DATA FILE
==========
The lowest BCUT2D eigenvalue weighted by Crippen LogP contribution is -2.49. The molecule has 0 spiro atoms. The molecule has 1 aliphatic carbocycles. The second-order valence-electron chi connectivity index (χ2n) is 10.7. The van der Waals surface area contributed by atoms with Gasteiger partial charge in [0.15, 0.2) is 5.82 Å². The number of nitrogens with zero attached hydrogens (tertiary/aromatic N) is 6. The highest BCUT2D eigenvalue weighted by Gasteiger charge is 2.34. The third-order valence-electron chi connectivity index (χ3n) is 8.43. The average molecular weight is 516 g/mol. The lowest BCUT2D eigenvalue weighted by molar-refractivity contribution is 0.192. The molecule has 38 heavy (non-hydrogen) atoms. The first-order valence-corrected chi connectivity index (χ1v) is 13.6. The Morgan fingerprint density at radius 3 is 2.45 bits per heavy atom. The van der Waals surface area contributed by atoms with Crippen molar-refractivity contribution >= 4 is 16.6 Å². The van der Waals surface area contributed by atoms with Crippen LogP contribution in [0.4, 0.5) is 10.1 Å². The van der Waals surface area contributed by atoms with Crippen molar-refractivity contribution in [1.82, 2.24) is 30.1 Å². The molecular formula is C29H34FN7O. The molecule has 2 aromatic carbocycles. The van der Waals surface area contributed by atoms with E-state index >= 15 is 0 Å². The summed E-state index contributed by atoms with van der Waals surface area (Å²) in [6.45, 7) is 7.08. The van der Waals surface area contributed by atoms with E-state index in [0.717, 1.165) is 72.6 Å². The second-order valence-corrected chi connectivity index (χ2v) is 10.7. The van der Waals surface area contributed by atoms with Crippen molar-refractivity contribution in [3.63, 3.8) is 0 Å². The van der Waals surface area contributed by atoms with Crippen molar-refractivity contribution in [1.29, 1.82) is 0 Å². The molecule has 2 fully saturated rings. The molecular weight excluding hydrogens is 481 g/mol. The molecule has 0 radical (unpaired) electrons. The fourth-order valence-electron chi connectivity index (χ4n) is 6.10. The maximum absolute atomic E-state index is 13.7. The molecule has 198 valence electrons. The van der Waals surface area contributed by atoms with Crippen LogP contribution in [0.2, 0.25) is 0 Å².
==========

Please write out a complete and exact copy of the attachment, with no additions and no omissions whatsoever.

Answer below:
The lowest BCUT2D eigenvalue weighted by Crippen LogP contribution is -2.49. The molecule has 0 spiro atoms. The molecule has 1 aliphatic carbocycles. The second-order valence-electron chi connectivity index (χ2n) is 10.7. The van der Waals surface area contributed by atoms with Gasteiger partial charge in [0.15, 0.2) is 5.82 Å². The number of nitrogens with zero attached hydrogens (tertiary/aromatic N) is 6. The highest BCUT2D eigenvalue weighted by Gasteiger charge is 2.34. The third-order valence-electron chi connectivity index (χ3n) is 8.43. The average molecular weight is 516 g/mol. The lowest BCUT2D eigenvalue weighted by molar-refractivity contribution is 0.192. The molecule has 38 heavy (non-hydrogen) atoms. The first-order valence-corrected chi connectivity index (χ1v) is 13.6. The Morgan fingerprint density at radius 3 is 2.45 bits per heavy atom. The van der Waals surface area contributed by atoms with Crippen molar-refractivity contribution >= 4 is 16.6 Å². The van der Waals surface area contributed by atoms with Crippen LogP contribution in [0.4, 0.5) is 10.1 Å². The van der Waals surface area contributed by atoms with Crippen molar-refractivity contribution in [1.82, 2.24) is 30.1 Å². The molecular formula is C29H34FN7O. The molecule has 2 aromatic carbocycles. The van der Waals surface area contributed by atoms with E-state index >= 15 is 0 Å². The summed E-state index contributed by atoms with van der Waals surface area (Å²) in [6.45, 7) is 7.08. The van der Waals surface area contributed by atoms with E-state index in [0.717, 1.165) is 72.6 Å². The second-order valence-corrected chi connectivity index (χ2v) is 10.7. The van der Waals surface area contributed by atoms with Crippen molar-refractivity contribution in [3.63, 3.8) is 0 Å². The van der Waals surface area contributed by atoms with Crippen molar-refractivity contribution in [1.29, 1.82) is 0 Å². The molecule has 2 fully saturated rings. The molecular weight excluding hydrogens is 481 g/mol. The molecule has 0 radical (unpaired) electrons. The fourth-order valence-electron chi connectivity index (χ4n) is 6.10. The maximum absolute atomic E-state index is 13.7. The molecule has 198 valence electrons. The van der Waals surface area contributed by atoms with Crippen LogP contribution in [0.2, 0.25) is 0 Å².